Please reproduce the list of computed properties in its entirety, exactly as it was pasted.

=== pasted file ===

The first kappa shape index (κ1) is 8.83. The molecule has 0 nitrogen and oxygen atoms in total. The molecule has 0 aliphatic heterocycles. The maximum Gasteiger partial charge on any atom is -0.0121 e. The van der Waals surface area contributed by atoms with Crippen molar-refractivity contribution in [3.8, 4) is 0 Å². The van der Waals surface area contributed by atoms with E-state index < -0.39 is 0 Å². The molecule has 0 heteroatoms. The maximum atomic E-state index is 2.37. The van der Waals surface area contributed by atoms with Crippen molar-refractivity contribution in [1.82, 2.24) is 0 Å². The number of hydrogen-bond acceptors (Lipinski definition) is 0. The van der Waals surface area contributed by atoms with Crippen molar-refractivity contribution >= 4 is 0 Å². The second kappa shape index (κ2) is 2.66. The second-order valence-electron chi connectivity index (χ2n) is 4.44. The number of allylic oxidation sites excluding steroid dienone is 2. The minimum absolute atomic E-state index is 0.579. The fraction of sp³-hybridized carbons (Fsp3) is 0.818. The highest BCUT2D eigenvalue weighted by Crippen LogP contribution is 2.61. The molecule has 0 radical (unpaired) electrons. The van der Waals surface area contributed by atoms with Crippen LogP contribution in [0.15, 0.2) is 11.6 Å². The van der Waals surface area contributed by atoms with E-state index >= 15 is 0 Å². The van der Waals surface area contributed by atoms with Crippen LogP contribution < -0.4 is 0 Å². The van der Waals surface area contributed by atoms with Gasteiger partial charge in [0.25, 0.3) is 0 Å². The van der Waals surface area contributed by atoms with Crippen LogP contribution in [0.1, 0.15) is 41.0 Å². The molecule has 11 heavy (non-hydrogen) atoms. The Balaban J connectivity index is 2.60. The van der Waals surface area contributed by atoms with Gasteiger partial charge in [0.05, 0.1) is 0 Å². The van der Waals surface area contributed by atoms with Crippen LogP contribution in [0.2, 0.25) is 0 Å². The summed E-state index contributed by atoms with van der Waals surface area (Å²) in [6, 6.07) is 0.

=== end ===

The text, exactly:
The first kappa shape index (κ1) is 8.83. The molecule has 0 nitrogen and oxygen atoms in total. The molecule has 0 aliphatic heterocycles. The maximum Gasteiger partial charge on any atom is -0.0121 e. The van der Waals surface area contributed by atoms with Crippen molar-refractivity contribution in [3.8, 4) is 0 Å². The van der Waals surface area contributed by atoms with E-state index < -0.39 is 0 Å². The molecule has 0 heteroatoms. The maximum atomic E-state index is 2.37. The van der Waals surface area contributed by atoms with Crippen molar-refractivity contribution in [1.82, 2.24) is 0 Å². The number of hydrogen-bond acceptors (Lipinski definition) is 0. The van der Waals surface area contributed by atoms with Crippen molar-refractivity contribution >= 4 is 0 Å². The second kappa shape index (κ2) is 2.66. The second-order valence-electron chi connectivity index (χ2n) is 4.44. The number of allylic oxidation sites excluding steroid dienone is 2. The minimum absolute atomic E-state index is 0.579. The fraction of sp³-hybridized carbons (Fsp3) is 0.818. The highest BCUT2D eigenvalue weighted by Crippen LogP contribution is 2.61. The molecule has 0 radical (unpaired) electrons. The van der Waals surface area contributed by atoms with Crippen LogP contribution in [0.15, 0.2) is 11.6 Å². The van der Waals surface area contributed by atoms with E-state index >= 15 is 0 Å². The van der Waals surface area contributed by atoms with Crippen LogP contribution < -0.4 is 0 Å². The van der Waals surface area contributed by atoms with Gasteiger partial charge in [0.25, 0.3) is 0 Å². The van der Waals surface area contributed by atoms with Crippen LogP contribution in [0.1, 0.15) is 41.0 Å². The molecule has 11 heavy (non-hydrogen) atoms. The Balaban J connectivity index is 2.60. The van der Waals surface area contributed by atoms with Gasteiger partial charge in [0.05, 0.1) is 0 Å². The van der Waals surface area contributed by atoms with Crippen LogP contribution in [0.2, 0.25) is 0 Å². The summed E-state index contributed by atoms with van der Waals surface area (Å²) in [6, 6.07) is 0.